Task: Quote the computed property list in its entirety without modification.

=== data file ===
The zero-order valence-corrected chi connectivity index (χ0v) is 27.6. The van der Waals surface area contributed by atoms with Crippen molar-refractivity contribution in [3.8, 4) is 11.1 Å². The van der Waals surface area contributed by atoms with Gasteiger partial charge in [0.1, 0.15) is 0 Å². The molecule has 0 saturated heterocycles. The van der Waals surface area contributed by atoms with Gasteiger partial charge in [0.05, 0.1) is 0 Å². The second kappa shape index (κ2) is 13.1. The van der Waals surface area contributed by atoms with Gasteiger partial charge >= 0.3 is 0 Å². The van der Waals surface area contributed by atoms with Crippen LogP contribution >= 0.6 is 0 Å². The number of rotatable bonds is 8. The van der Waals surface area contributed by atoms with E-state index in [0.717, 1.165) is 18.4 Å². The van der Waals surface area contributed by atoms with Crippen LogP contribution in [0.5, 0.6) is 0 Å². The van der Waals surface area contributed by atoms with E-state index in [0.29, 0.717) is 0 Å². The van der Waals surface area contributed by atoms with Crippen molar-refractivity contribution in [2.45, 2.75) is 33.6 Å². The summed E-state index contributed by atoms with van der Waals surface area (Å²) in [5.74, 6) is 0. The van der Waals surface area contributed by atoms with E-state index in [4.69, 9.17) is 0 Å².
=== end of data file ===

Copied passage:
The zero-order valence-corrected chi connectivity index (χ0v) is 27.6. The van der Waals surface area contributed by atoms with Crippen molar-refractivity contribution in [3.8, 4) is 11.1 Å². The van der Waals surface area contributed by atoms with Gasteiger partial charge in [0.1, 0.15) is 0 Å². The molecule has 0 saturated heterocycles. The van der Waals surface area contributed by atoms with Gasteiger partial charge in [0.05, 0.1) is 0 Å². The second kappa shape index (κ2) is 13.1. The van der Waals surface area contributed by atoms with Gasteiger partial charge >= 0.3 is 0 Å². The van der Waals surface area contributed by atoms with Crippen LogP contribution >= 0.6 is 0 Å². The number of rotatable bonds is 8. The van der Waals surface area contributed by atoms with E-state index in [0.717, 1.165) is 18.4 Å². The van der Waals surface area contributed by atoms with Crippen LogP contribution in [0.5, 0.6) is 0 Å². The van der Waals surface area contributed by atoms with E-state index in [0.29, 0.717) is 0 Å². The van der Waals surface area contributed by atoms with Crippen molar-refractivity contribution in [2.45, 2.75) is 33.6 Å². The summed E-state index contributed by atoms with van der Waals surface area (Å²) in [5.74, 6) is 0. The van der Waals surface area contributed by atoms with E-state index in [4.69, 9.17) is 0 Å².